Arthur stood there, unshaken yet sympathetic, clapping when appropriate but not saying a word. I imagined him meditating during the changeovers at the US Open, driving volatile players like Connors and McEnroe crazy. Flashy play or boisterous cheering was not his style.
In my head, I could hear Nick yelling at me from behind the baseline: “Right here, dear! Move your feet, dear! Uncle Nick sees your potential, dear!”
I tied it up six-all in the third. Not only was this the deciding set, but mine had become the deciding match. The other matches were finished, and the team score was tied at four-four. All the players were now standing on our court cheering for their side. And then, after a 40-ball rally, my last soft sitter hit the top of the net and fell back to my side.
There was an audible sigh at my end of the court. Three sets and four hours after it started, I lost the tiebreaker. I was shaking, my head hung low. The Columbia teammates ran over and hugged my opponent, who had fallen to the ground as if she had won Wimbledon. My teammates came over and hugged me out of sheer sympathy. I had lost the match against Columbia and our chance at the Ivy title.
I walked to the net, shook my opponent’s sweaty hand, sat down in my chair, and burst into tears. My dad sat down and put his arm around me.
I wish I could rewrite history on that match. I spent my next two years of tennis trying to make up for it, haunted by the vision of my dad throwing back his head in anguish and Arthur’s stoic nods. People always say you learn from your losses, but until that match I never had—they had always made me more tentative, more scared to lose and to disappoint.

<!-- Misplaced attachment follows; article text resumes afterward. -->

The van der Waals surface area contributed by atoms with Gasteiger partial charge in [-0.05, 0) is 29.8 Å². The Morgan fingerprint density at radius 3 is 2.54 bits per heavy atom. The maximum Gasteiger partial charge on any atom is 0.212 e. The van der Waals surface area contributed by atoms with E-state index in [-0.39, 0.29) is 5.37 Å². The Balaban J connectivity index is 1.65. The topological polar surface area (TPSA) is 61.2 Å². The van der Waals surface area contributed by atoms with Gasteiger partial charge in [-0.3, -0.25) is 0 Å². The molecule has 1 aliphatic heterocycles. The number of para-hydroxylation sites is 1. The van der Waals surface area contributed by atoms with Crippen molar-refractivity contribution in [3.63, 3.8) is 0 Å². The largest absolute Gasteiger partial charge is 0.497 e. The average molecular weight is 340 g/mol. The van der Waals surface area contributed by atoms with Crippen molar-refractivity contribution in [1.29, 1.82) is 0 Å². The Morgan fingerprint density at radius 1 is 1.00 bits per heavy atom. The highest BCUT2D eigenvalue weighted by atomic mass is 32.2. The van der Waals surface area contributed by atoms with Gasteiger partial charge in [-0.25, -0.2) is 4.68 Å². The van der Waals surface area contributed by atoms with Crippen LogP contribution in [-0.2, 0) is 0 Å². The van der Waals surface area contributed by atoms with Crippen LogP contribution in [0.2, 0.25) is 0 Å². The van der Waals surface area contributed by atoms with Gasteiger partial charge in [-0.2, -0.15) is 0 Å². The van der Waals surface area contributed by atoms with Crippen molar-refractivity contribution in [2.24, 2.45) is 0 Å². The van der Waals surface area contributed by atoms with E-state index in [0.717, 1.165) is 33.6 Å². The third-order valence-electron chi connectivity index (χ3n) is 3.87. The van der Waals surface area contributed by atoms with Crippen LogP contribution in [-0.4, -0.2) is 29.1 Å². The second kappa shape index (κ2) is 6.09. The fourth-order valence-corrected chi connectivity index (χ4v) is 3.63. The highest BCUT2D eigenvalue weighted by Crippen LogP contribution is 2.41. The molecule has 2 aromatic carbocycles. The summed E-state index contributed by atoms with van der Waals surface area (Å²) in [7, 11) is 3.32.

But sometimes hitting rock bottom can be liberating. I had just experienced the most humiliating defeat of my tennis career, and I’d done so in front of everyone I cared about most in my life, yet strangely I was fine. My mother, sister, teammates, and—perhaps most important—my father were all still proud of me. And once I realized that everything would be okay, that there would be other matches to win and lose tomorrow, the fear lifted and I played with more freedom. I found the joy and beauty in whacking around a fuzzy yellow ball. And with that I was able to reach for something deeper when I needed it, to own my game, flaws and all.
The attitude adjustment worked. Or maybe I simply got a forehand. Either way, I started beating people who had killed me love and one freshman year, and I began moving up in the lineup. By senior year I was playing number four and five, while Kristina was playing number two and three. I had the only undefeated season in the Ivies and won most improved player of the year, a signal that, yes, I may have sucked coming in, but somewhere between that Columbia match and all those buckets of forehands, I became a player.
“I knew you could do it,” my dad said when I showed him my award, a silver engraved cup that looked like a candy dish.
After graduation, I continued to play tennis for fun, but my competition days were over. Whenever I came home, Dad and I would play together just as we had all those years when it seemed to matter so much. He ran for only half my shots now, but he still painted the lines with his hard, flat forehand that glided low across the net and died on impact.
Even though we were no longer competing, he still loved to come out and watch my sister and me play, for no reason at all. He’d sneak up on us unannounced in the middle of our rally. “You’ve learned how to volley,” he’d say, and I’d look up to see him smiling at me from the sidelines.